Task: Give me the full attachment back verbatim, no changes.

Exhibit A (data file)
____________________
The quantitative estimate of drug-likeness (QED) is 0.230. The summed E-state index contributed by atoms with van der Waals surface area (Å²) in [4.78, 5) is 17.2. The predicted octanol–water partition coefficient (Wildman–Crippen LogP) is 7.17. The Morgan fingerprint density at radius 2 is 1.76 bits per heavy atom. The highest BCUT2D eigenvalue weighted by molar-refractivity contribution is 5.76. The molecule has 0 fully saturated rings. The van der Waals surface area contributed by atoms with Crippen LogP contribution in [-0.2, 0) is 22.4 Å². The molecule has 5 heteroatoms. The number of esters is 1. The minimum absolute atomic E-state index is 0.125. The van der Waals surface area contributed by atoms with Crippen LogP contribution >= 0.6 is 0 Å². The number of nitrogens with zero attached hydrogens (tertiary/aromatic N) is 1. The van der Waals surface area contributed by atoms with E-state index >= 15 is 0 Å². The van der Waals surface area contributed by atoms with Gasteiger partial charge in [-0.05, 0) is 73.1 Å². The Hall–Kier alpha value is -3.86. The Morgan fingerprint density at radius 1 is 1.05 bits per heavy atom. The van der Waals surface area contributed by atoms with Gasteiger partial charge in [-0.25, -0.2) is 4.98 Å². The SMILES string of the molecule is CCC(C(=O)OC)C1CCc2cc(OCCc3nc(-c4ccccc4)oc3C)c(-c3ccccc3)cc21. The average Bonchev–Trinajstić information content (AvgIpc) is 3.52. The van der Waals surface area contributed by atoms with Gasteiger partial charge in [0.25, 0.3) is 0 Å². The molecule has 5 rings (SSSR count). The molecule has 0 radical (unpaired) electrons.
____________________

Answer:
The quantitative estimate of drug-likeness (QED) is 0.230. The summed E-state index contributed by atoms with van der Waals surface area (Å²) in [4.78, 5) is 17.2. The predicted octanol–water partition coefficient (Wildman–Crippen LogP) is 7.17. The Morgan fingerprint density at radius 2 is 1.76 bits per heavy atom. The highest BCUT2D eigenvalue weighted by molar-refractivity contribution is 5.76. The molecule has 0 fully saturated rings. The van der Waals surface area contributed by atoms with Crippen LogP contribution in [-0.2, 0) is 22.4 Å². The molecule has 5 heteroatoms. The number of esters is 1. The minimum absolute atomic E-state index is 0.125. The van der Waals surface area contributed by atoms with Crippen LogP contribution >= 0.6 is 0 Å². The number of nitrogens with zero attached hydrogens (tertiary/aromatic N) is 1. The van der Waals surface area contributed by atoms with E-state index >= 15 is 0 Å². The van der Waals surface area contributed by atoms with Gasteiger partial charge in [-0.05, 0) is 73.1 Å². The Hall–Kier alpha value is -3.86. The Morgan fingerprint density at radius 1 is 1.05 bits per heavy atom. The van der Waals surface area contributed by atoms with Gasteiger partial charge in [-0.25, -0.2) is 4.98 Å². The SMILES string of the molecule is CCC(C(=O)OC)C1CCc2cc(OCCc3nc(-c4ccccc4)oc3C)c(-c3ccccc3)cc21. The average Bonchev–Trinajstić information content (AvgIpc) is 3.52. The van der Waals surface area contributed by atoms with Gasteiger partial charge in [0.25, 0.3) is 0 Å². The molecule has 5 rings (SSSR count). The molecule has 0 radical (unpaired) electrons.